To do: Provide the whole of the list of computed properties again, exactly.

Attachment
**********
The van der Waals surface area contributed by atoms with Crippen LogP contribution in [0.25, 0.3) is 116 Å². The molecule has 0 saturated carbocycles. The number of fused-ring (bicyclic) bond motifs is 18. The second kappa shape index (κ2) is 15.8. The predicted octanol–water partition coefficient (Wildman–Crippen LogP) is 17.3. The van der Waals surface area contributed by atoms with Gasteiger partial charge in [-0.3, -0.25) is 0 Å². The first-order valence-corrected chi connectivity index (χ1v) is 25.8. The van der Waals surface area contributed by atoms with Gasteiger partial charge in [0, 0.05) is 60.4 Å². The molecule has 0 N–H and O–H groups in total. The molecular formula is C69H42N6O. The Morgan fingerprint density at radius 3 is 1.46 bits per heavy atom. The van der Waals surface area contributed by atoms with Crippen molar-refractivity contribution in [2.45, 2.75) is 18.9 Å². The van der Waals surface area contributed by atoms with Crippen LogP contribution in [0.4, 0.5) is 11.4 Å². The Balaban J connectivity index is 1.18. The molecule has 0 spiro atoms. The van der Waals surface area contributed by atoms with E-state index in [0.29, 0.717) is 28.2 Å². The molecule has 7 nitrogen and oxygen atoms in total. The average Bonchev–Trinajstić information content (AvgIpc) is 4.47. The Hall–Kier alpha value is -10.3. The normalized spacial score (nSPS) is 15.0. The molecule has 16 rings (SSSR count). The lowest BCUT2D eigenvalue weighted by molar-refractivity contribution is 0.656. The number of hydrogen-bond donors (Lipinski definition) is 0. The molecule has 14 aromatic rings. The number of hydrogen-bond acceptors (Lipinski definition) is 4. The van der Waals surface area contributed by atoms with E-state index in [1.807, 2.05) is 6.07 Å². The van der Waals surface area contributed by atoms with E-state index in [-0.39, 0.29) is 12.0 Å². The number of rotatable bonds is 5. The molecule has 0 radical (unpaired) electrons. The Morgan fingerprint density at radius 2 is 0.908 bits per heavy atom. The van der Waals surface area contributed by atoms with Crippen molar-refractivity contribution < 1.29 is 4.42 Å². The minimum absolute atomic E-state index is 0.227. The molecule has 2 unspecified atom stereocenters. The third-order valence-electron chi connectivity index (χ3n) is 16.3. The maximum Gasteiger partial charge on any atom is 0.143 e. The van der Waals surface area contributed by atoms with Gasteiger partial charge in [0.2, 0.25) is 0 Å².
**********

The van der Waals surface area contributed by atoms with Crippen LogP contribution in [0.25, 0.3) is 116 Å². The molecule has 0 saturated carbocycles. The number of fused-ring (bicyclic) bond motifs is 18. The second kappa shape index (κ2) is 15.8. The predicted octanol–water partition coefficient (Wildman–Crippen LogP) is 17.3. The van der Waals surface area contributed by atoms with Gasteiger partial charge in [-0.3, -0.25) is 0 Å². The first-order valence-corrected chi connectivity index (χ1v) is 25.8. The van der Waals surface area contributed by atoms with Gasteiger partial charge in [0, 0.05) is 60.4 Å². The molecule has 0 N–H and O–H groups in total. The molecular formula is C69H42N6O. The Morgan fingerprint density at radius 3 is 1.46 bits per heavy atom. The van der Waals surface area contributed by atoms with Crippen molar-refractivity contribution in [2.45, 2.75) is 18.9 Å². The van der Waals surface area contributed by atoms with Crippen LogP contribution in [0.4, 0.5) is 11.4 Å². The Balaban J connectivity index is 1.18. The molecule has 0 spiro atoms. The van der Waals surface area contributed by atoms with E-state index in [0.29, 0.717) is 28.2 Å². The molecule has 7 nitrogen and oxygen atoms in total. The average Bonchev–Trinajstić information content (AvgIpc) is 4.47. The Hall–Kier alpha value is -10.3. The normalized spacial score (nSPS) is 15.0. The molecule has 16 rings (SSSR count). The lowest BCUT2D eigenvalue weighted by molar-refractivity contribution is 0.656. The number of hydrogen-bond donors (Lipinski definition) is 0. The molecule has 14 aromatic rings. The number of hydrogen-bond acceptors (Lipinski definition) is 4. The van der Waals surface area contributed by atoms with E-state index in [1.807, 2.05) is 6.07 Å². The van der Waals surface area contributed by atoms with E-state index in [-0.39, 0.29) is 12.0 Å². The number of rotatable bonds is 5. The molecule has 0 radical (unpaired) electrons. The Morgan fingerprint density at radius 2 is 0.908 bits per heavy atom. The van der Waals surface area contributed by atoms with Crippen molar-refractivity contribution < 1.29 is 4.42 Å². The minimum absolute atomic E-state index is 0.227. The molecule has 2 unspecified atom stereocenters. The third-order valence-electron chi connectivity index (χ3n) is 16.3. The maximum Gasteiger partial charge on any atom is 0.143 e. The van der Waals surface area contributed by atoms with Gasteiger partial charge in [0.2, 0.25) is 0 Å².